Kidnapped by Autism: Making Noise about “Ransom Notes”

A number of readers expressed at least disagreement and often outrage at the New York University Child Study Center soon to be launched Ransom Notes public awareness campaign, whose message is that Millions Of Children [are] Held Hostage By Psychiatric Disorders. Billboards and advertisements in magazines (including New York Magazine, Newsweek, Parents, Education Update and Mental Health News) and in kiosks will start appearing in January. The “Ransom Notes” campaign is provided pro bono by BBDO, a worldwide advertising agency network with headquarters in New York—-though, as I wrote in a previous post, the shock value ads—which are designed to look like an actual ransom note and signed “Autism” or “Asperger Syndrome” or “ADHD”—are designed to startle, alarm, threaten, and get people to do something (hand over the ransom, er, donation, is my assumption).

How we talk about autism—how we talk about autistic persons—directly impacts on how the public, how people, think about autism, and how they perceive and act towards autistic persons. Implying that an autistic child is like a child who has been kidnapped—-is a child who has been kidnapped—recalls older stereotypes of autistic children as “caught” and “imprisoned” in an “autistic shell,” and their real (normal) self “trapped” inside. It is not too hard to find references to autistic children that use such language, as in this commencement speech presented by Autism Speaks co-founder Suzanne Wright on May 15, 2007:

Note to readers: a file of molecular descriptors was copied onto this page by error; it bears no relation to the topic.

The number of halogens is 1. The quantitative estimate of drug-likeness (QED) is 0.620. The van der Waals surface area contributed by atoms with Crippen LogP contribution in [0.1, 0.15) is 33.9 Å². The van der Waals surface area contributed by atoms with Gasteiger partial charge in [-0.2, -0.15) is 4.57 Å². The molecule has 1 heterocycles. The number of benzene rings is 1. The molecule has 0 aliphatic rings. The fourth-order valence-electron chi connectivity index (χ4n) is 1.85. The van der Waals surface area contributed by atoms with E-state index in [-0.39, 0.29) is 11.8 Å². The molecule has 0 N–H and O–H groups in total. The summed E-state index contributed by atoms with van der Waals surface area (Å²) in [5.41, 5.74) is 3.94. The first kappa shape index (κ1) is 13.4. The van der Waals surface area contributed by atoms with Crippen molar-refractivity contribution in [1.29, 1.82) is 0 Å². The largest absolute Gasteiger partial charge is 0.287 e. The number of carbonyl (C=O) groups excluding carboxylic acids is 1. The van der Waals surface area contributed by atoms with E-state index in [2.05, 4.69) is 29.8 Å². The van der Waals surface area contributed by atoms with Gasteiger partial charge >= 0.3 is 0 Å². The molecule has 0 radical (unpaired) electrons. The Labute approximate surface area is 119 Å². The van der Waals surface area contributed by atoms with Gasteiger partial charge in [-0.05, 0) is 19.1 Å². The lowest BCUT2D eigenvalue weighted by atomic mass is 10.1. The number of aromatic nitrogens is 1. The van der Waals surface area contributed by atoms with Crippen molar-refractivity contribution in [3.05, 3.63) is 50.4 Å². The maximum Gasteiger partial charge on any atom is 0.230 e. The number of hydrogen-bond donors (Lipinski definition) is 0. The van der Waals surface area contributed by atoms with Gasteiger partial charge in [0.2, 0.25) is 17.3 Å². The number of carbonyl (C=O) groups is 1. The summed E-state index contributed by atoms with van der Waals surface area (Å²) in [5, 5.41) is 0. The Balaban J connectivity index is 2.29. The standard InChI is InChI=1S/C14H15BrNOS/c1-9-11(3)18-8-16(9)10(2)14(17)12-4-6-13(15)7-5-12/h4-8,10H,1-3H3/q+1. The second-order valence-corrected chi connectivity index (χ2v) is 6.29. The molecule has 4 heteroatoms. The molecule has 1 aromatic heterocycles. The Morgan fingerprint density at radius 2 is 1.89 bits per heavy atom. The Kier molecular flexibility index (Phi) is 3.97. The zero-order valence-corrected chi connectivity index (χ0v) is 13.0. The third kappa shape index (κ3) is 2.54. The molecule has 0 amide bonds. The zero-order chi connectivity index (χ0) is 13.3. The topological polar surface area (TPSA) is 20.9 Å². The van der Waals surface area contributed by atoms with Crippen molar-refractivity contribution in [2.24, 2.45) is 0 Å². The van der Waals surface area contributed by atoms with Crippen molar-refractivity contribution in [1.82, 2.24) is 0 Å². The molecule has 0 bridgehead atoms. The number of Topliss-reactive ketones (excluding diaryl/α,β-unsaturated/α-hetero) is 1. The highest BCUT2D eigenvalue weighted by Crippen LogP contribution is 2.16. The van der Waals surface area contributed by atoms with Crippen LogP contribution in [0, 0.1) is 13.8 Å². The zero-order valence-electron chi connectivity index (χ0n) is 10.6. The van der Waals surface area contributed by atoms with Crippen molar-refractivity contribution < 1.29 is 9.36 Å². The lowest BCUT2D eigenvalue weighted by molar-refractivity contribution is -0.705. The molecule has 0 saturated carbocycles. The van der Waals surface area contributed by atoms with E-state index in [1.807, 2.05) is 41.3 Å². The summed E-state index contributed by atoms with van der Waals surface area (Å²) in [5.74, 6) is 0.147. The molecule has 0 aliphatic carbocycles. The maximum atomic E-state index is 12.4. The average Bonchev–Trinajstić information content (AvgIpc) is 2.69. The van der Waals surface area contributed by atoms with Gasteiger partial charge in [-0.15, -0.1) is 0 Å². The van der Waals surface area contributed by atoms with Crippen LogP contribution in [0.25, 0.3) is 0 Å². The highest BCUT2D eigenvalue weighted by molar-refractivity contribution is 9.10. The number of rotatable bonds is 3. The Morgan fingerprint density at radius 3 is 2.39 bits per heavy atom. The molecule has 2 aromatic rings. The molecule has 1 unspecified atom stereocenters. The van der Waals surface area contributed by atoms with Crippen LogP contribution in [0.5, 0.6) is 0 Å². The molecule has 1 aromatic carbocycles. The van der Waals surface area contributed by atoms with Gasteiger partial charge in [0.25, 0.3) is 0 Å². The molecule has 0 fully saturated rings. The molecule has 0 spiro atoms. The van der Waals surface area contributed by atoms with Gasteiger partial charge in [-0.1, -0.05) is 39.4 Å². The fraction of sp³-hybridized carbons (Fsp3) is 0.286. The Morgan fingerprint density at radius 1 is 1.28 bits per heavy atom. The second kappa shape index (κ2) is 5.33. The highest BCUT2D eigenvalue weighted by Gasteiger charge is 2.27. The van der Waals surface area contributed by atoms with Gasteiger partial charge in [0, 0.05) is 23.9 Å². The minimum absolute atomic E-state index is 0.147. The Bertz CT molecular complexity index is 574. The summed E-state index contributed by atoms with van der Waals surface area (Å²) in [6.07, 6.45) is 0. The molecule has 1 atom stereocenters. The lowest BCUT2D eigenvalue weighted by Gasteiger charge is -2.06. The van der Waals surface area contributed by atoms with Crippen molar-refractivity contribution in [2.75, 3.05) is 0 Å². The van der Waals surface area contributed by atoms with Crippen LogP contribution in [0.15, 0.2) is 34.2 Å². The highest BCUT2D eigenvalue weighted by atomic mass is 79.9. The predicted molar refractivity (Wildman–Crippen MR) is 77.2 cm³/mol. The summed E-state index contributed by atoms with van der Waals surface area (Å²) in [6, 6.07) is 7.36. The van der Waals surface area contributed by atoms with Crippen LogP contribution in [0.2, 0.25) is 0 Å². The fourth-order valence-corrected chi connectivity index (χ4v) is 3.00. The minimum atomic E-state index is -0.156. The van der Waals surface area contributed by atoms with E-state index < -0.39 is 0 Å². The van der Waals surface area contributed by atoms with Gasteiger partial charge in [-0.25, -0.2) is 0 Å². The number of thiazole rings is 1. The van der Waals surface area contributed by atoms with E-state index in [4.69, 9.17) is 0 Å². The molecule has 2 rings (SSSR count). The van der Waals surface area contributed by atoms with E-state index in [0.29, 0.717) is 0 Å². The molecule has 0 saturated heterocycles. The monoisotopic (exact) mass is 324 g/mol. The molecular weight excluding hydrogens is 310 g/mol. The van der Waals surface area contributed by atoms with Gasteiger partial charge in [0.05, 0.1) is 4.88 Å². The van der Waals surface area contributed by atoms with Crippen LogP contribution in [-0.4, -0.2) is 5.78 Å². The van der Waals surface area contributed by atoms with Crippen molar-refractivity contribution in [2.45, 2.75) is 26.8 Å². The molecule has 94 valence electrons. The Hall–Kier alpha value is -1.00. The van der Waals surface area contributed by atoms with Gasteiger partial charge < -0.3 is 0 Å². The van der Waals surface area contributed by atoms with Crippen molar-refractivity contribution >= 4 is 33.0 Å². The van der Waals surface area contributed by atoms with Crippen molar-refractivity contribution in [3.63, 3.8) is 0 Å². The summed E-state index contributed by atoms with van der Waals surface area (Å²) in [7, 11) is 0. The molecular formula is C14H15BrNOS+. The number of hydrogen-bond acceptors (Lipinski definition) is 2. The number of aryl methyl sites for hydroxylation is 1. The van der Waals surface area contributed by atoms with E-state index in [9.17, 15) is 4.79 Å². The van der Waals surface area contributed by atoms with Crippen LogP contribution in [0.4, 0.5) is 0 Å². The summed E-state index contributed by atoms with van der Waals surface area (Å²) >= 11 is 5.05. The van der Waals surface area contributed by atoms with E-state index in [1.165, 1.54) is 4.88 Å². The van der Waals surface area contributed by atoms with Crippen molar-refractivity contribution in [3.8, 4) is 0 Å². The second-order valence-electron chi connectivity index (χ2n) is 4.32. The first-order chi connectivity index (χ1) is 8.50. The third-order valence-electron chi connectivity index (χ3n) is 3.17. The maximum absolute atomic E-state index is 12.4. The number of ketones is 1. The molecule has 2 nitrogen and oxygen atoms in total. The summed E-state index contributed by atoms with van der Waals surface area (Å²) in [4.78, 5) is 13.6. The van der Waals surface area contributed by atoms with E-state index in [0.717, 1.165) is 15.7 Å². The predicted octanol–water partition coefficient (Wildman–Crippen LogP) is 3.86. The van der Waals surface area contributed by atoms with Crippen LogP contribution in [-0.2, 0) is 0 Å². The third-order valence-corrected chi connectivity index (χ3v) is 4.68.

There is a beautiful little boy in my family who has been kidnapped by autism.

I am writing a letter to send to the Director of the NYU Child Study Center, Dr. Harold S. Koplewicz. The Autistic Self-Advocacy Network has sent out a call for letters, along with contact information. 

This campaign, which is expecting over 700 million impressions over the next four months, is highly inaccurate and spreads classic stereotypes against individuals with disabilities. There are a number of problems with the advertising campaign:

* The ads stigmatize people with disabilities by suggesting that we are a ‘detriment to ourselves and those around us.’

* The ads make people with disabilities feel shame and embarrassment.

* The ads contain inaccurate information: For example, while people with diagnoses of autism and Asperger’s often have difficulty with some forms of social interaction, we are not incapable of it and can succeed and thrive on our own terms when supported, accepted and included for who we are.

* The ads suggest that our true selves have been “kidnapped” by terrible “diseases” and that we need urgent treatment to become normal again. This “stolen child” stereotype has been associated with horrible abuses against individuals with disabilities, ranging from social cruelty to beating, electric shock and even murder.